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Archive for May 28th, 2009

We’ve been disappointed by the process that the American Clean Energy and Security Act has gone through recently, so a few weeks ago I went to go see my Congressman during his “neighborhood office hours” (at the Randall’s at the corner of William Cannon and MoPac) and talk to him about climate change.  Then this morning  I opened up my email inbox to find a communique from Congressman Lloyd Doggett.

Needless to say, it made me happy, so I’m sharing it with all of you.  This should serve as an example– contact your leaders and tell them how you feel about issues like climate change.  They do listen!  (Or if they don’t– make them!)

I also think his ideas about the “Safe Markets Development” would be a major improvement to any climate bill.  Read on to find out that experts also think it’s a good idea!

Full text after the jump….

doggett banner

May 28, 2009

Mr. Andrew Wilson

5xxx Little Creek Trl

Austin, Texas 78744

Dear Andy:

Knowing of our shared interest in fighting global warming and creating a robust green jobs economy, I would like to update you about my work in Washington.

This is an exciting time for those of us who have long wanted to make renewable energy affordable. Never before has there been such a push from both politicians and concerned citizens like you to get something done.

We cannot allow the fossil fuel special interests to blacken our chances at achieving a strong, clean energy economy in the same way that they blacken our skies. It is critical that the climate legislation this Congress produces ensure both price stability and environmental integrity.  To this end, I have introduced the Safe Markets Development Act. I designed this act to

-Cap carbon pollution;

-Head off market manipulation;

-And incentivize renewable energy technology.

I have also introduced the Green Transit Act, which would require metropolitan planning organizations to consider greenhouse gas emissions in long-range transportation plans and transportation improvement programs. Transportation is an integral factor in the transition to a clean energy (more…)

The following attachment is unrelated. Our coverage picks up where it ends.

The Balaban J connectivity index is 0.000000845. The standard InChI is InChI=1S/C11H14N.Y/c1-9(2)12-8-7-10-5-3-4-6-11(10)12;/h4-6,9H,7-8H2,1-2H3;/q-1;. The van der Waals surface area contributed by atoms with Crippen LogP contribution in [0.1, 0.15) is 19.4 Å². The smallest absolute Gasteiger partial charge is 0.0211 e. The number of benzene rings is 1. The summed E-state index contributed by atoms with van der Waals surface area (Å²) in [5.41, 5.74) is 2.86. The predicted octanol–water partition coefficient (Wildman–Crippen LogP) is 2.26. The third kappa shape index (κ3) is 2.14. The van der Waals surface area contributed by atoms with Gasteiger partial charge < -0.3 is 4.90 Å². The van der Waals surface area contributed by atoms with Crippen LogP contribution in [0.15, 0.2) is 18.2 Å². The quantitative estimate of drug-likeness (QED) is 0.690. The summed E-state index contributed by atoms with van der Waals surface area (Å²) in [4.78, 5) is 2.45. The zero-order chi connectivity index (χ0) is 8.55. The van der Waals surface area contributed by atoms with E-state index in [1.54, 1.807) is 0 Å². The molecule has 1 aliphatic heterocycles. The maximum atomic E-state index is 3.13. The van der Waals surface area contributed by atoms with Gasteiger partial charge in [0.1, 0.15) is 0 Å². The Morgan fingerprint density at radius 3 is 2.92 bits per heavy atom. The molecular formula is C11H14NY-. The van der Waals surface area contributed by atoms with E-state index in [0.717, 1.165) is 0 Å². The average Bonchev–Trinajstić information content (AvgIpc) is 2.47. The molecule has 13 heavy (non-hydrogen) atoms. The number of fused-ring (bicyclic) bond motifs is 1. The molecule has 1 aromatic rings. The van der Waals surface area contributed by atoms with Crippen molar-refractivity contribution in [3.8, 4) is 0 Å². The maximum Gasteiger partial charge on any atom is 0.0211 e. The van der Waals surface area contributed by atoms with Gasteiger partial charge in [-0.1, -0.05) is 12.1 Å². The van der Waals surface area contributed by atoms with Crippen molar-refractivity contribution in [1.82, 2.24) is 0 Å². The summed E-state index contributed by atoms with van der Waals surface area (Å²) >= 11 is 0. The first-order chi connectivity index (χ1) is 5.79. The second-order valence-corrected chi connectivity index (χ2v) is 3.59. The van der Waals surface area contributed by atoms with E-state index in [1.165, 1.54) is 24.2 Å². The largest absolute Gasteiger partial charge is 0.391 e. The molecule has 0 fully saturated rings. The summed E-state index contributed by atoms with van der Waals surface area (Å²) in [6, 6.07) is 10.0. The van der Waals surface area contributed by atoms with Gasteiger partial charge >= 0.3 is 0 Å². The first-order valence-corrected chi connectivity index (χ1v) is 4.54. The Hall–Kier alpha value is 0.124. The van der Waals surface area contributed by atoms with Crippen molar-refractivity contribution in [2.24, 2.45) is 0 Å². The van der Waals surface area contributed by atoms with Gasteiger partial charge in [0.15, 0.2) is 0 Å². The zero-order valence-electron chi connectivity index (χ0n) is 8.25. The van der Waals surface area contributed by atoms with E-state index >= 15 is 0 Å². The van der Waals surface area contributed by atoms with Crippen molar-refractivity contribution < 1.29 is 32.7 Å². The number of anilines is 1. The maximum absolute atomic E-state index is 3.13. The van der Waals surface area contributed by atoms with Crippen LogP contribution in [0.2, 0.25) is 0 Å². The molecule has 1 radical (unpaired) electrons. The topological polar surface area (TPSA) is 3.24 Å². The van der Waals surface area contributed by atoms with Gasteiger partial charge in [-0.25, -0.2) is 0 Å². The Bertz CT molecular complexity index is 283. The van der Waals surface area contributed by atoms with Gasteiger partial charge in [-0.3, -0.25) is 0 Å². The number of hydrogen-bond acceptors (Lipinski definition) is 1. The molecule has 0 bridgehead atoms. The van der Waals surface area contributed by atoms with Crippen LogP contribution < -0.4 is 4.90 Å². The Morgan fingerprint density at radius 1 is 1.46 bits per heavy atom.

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wewonLast night at 11:58 pm (wink, wink), just as we suspected would happen, the Texas Senate unanimously passed through the net metering bill, HB 1243, with solar SB 545 amended on as a bonus.  This is great news for Texas consumers, the environment, and solar power.

As you may recall, HB 1243 will ensure that owners of solar installations, small wind turbines, or biogas generators get paid a fair price for the excess power they produce.  SB 545 — which after the Voter ID slowdown, we thought was dead — increases incentives for distributed solar power generation by creating a pool of $500 million in solar rebates over the next 5 years.  It also calls for a pilot program with a minimum funding of $4 million to put solar on schools (nudge: the State Energy Conservation Office could potentially spend considerably more of their pending stimulus funds to further these projects) and will create thousands of green, local jobs across the state of Texas.

Another amendment to the bill added on SB 2349.  This provision would allow oil wells that create natural gas, but not enough to justify paying for collection, to build a generator to run the gas through, make electricity, and sell it back into the grid.  The bill would limit production to 2 MW so that they can provide distributed generation.  As of right now, they’re just flaring that gas off, so this is definitely a good thing.

According to our friends at Environment Texas (via the Houston Chronicle’s NewsWatch: Energy blog), the amended HB 1243 also

• Requires home builders to offer solar as a standard option in developments with 50 homes or more.

• Prevents homeowners associations from blocking solar panel installations

• Allows up to 70% of incentive funds to be used for utility-scale solar projects

• Allows the Public Utility Commission to extend the program for an additional five years and another $500 million if it determined that a “substantial” amount of manufacturing of solar generation products located in Texas after the initial five-year program

• Requires electric co-ops to allow consumers to interconnect solar to the grid

• Clarifies that consumers will not have to register as a utility and that third party ownership of solar is allowed

• For the next two years, requires retail electric providers to pay at least five cents per kilowatt hour for surplus solar and four cents for other renewable technologies and directs the PUC to determine a fair market price that will become a new “floor” following the two years

• Creates a “Made in Texas” program to certify and encourage Texans to buy locally manufactured solar panels and other energy products.  As a result, locally produced products qualify for a 20% larger rebate than imports.

Now that HB 1243 has successfully passed through both chambers of the legislature, we’ve just got to wait and see what comes out of conference committee, where bill authors from both sides will smooth out the differences between their bills.  Many thanks to all of you that wrote e-mails and made phone calls in support of these bills.  This is a tremendous victory for Texas solar.  Keep your fingers crossed that we can send this bill to Governor Perry’s desk!

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[vimeo 4890600]

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